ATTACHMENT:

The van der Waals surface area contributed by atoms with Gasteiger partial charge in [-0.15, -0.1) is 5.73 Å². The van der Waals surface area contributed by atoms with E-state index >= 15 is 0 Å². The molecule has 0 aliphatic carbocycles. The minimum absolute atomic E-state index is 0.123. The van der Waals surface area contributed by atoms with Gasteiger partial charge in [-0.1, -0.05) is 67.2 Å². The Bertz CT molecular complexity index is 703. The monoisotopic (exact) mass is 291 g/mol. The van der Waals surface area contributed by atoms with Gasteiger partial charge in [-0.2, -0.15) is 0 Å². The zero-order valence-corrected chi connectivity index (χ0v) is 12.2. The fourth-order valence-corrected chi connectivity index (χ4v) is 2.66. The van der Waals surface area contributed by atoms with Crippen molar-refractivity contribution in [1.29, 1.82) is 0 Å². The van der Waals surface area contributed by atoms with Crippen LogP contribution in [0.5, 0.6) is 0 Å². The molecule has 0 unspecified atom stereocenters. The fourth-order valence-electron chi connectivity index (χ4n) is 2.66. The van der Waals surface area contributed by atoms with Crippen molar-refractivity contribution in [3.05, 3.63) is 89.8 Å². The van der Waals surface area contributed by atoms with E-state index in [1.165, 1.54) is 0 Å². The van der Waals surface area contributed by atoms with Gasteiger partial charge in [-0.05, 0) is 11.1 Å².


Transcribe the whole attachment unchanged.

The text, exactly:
The van der Waals surface area contributed by atoms with Gasteiger partial charge in [-0.15, -0.1) is 5.73 Å². The van der Waals surface area contributed by atoms with E-state index >= 15 is 0 Å². The molecule has 0 aliphatic carbocycles. The minimum absolute atomic E-state index is 0.123. The van der Waals surface area contributed by atoms with Gasteiger partial charge in [-0.1, -0.05) is 67.2 Å². The Bertz CT molecular complexity index is 703. The monoisotopic (exact) mass is 291 g/mol. The van der Waals surface area contributed by atoms with Gasteiger partial charge in [-0.2, -0.15) is 0 Å². The zero-order valence-corrected chi connectivity index (χ0v) is 12.2. The fourth-order valence-corrected chi connectivity index (χ4v) is 2.66. The van der Waals surface area contributed by atoms with Crippen molar-refractivity contribution in [1.29, 1.82) is 0 Å². The van der Waals surface area contributed by atoms with Crippen LogP contribution in [0.5, 0.6) is 0 Å². The molecule has 0 unspecified atom stereocenters. The fourth-order valence-electron chi connectivity index (χ4n) is 2.66. The van der Waals surface area contributed by atoms with Crippen molar-refractivity contribution in [3.05, 3.63) is 89.8 Å². The van der Waals surface area contributed by atoms with E-state index in [1.165, 1.54) is 0 Å². The van der Waals surface area contributed by atoms with Gasteiger partial charge in [-0.05, 0) is 11.1 Å².